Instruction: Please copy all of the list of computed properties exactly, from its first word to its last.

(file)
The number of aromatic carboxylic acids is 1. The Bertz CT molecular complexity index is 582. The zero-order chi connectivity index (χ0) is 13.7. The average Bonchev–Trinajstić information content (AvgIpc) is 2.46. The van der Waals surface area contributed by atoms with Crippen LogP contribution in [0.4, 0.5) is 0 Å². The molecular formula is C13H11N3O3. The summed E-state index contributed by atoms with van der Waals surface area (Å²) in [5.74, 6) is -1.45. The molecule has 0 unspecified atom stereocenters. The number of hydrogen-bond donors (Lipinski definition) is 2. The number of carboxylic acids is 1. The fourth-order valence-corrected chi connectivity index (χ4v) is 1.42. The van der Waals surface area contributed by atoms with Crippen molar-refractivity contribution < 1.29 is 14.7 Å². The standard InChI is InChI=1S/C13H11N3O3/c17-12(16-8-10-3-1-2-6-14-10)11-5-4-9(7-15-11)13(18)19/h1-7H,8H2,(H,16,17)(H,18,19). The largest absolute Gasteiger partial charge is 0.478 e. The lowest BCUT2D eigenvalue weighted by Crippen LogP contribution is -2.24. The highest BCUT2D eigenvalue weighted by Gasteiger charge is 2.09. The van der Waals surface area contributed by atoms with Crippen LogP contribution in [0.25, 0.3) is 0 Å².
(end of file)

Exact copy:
The number of aromatic carboxylic acids is 1. The Bertz CT molecular complexity index is 582. The zero-order chi connectivity index (χ0) is 13.7. The average Bonchev–Trinajstić information content (AvgIpc) is 2.46. The van der Waals surface area contributed by atoms with Crippen LogP contribution in [0.4, 0.5) is 0 Å². The molecular formula is C13H11N3O3. The summed E-state index contributed by atoms with van der Waals surface area (Å²) in [5.74, 6) is -1.45. The molecule has 0 unspecified atom stereocenters. The number of hydrogen-bond donors (Lipinski definition) is 2. The number of carboxylic acids is 1. The fourth-order valence-corrected chi connectivity index (χ4v) is 1.42. The van der Waals surface area contributed by atoms with Crippen molar-refractivity contribution < 1.29 is 14.7 Å². The standard InChI is InChI=1S/C13H11N3O3/c17-12(16-8-10-3-1-2-6-14-10)11-5-4-9(7-15-11)13(18)19/h1-7H,8H2,(H,16,17)(H,18,19). The largest absolute Gasteiger partial charge is 0.478 e. The lowest BCUT2D eigenvalue weighted by Crippen LogP contribution is -2.24. The highest BCUT2D eigenvalue weighted by Gasteiger charge is 2.09. The van der Waals surface area contributed by atoms with Crippen LogP contribution in [0.25, 0.3) is 0 Å².